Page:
-s     Print out some summaries of packets sent and received.

       -S shared_secret_file
	      Rather  than  reading the shared secret from the command-line (where it can be seen
	      by others on the local system), read it instead from shared_secret_file.

       -t timeout
	      Wait timeout seconds before deciding that the NAS has not responded to  a  request,
	      and re-sending the packet.  The default timeout is 3.

       -v     Print out version information.

       -x     Print out debugging information.

	      The hostname or IP address of the remote server. Optionally a UDP port can be spec-
	      ified. If no UDP port is specified, it is looked up in /etc/services.  The  service
	      name  looked  for  is  radacct  for  accounting  packets,  and radius for all other
	      requests. If a service is not found  in  /etc/services,  1813  and  1812	are  used

	      The  RADIUS  attributes read by radclient can contain the special attribute Packet-
	      Dst-IP-Address.  If this attribute exists, then that IP address is where the packet
	      is sent, and the server specified on the command-line is ignored.

	      If  the  RADIUS attribute list always contains the Packet-Dst-IP-Address attribute,
	      then the server parameter can be given as -.

	      The RADIUS attributes read by radclient can contain the special  attribute  Packet-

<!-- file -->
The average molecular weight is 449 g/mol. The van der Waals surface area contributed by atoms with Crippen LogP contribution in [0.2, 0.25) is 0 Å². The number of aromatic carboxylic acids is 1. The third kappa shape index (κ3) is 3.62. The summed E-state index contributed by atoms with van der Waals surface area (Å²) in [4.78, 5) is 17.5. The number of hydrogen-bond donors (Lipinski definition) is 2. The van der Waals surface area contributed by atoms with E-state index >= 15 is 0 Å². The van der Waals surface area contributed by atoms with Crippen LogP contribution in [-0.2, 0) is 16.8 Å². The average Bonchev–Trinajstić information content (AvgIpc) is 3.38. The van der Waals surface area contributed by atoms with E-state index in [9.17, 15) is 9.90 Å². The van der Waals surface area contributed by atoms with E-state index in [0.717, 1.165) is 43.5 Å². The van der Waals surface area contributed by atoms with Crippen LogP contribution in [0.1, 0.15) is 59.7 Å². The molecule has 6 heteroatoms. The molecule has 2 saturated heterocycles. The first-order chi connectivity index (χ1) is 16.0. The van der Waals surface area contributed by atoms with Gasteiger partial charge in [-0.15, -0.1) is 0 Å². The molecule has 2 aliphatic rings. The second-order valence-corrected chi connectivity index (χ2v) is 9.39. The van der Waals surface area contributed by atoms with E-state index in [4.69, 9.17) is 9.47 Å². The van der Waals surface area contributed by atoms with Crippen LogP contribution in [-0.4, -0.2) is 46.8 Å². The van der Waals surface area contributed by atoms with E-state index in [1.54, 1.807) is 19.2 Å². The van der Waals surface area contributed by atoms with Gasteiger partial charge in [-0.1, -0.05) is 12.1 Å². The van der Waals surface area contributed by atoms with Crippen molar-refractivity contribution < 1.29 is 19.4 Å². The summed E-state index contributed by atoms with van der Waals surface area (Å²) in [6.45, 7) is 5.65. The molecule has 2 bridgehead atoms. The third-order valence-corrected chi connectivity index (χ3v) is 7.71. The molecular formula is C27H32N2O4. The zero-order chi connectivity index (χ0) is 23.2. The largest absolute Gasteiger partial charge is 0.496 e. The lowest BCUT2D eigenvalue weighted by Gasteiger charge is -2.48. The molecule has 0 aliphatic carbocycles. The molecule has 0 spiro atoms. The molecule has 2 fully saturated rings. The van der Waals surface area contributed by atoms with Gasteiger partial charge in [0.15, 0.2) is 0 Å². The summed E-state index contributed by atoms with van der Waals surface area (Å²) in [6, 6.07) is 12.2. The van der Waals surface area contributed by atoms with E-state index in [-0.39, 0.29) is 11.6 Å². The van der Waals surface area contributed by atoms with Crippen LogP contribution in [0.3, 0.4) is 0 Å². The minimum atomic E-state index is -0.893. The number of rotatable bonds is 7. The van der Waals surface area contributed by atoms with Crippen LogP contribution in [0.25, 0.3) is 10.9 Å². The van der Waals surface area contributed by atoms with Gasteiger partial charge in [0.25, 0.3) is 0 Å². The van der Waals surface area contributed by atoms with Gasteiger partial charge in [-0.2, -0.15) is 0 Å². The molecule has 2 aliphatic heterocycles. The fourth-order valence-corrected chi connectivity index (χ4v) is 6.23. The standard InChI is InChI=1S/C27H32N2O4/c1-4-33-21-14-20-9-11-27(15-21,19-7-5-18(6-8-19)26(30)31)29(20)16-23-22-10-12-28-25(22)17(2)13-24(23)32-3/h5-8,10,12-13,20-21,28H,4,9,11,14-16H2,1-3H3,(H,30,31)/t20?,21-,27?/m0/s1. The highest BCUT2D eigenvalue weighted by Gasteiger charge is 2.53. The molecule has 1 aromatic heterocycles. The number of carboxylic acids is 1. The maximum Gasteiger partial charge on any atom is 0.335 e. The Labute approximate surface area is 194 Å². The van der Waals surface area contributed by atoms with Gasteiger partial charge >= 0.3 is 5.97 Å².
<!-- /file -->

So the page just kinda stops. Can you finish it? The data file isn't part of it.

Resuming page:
Dst-Port.   If  this  attribute  exists,	then that UDP port is where the packet is
	      sent, and the :port specified on the command-line is ignored.

       acct | auth | status | disconnect | auto
	      Use auth to send	an  authentication  packet  (Access-Request),  acct  to  send  an
	      accounting  packet  (Accounting-Request),  status to send an status packet (Status-
	      Server), or disconnect to send a disconnection request. Instead  of  these  values,
	      you can also use a decimal code here. For example, code 12 is also Status-Server.

	      The  RADIUS  attributes read by radclient can contain the special attribute Packet-
	      Type.  If this attribute exists, then that type of packet is  sent,  and	the  type
	      specified on the command-line is ignored.

	      If  the  RADIUS  attribute list always contains the Packet-Type attribute, then the
	      type parameter can be given as auto.

       secret The shared secret for this client.  It needs to be defined  on  the  radius  server
	      side too, for the IP address you are sending the radius packets from.

       A sample session that queries the remote server for Status-Server (not all servers support
       this, but FreeRADIUS has configurable support for it).

	      $ echo "Message-Authenticator = 0x00" | radclient status s3cr3t
	      Sending request to server, port 1812.
	      radrecv: Packet from host code=2, id=140, length=54
		  Reply-Message = "FreeRADIUS up 21 days, 02:05"


       Miquel van Smoorenburg, miquels@cistron.nl.  Alan DeKok <aland@freeradius.org>

					   2 April 2009 			     RADCLIENT(1)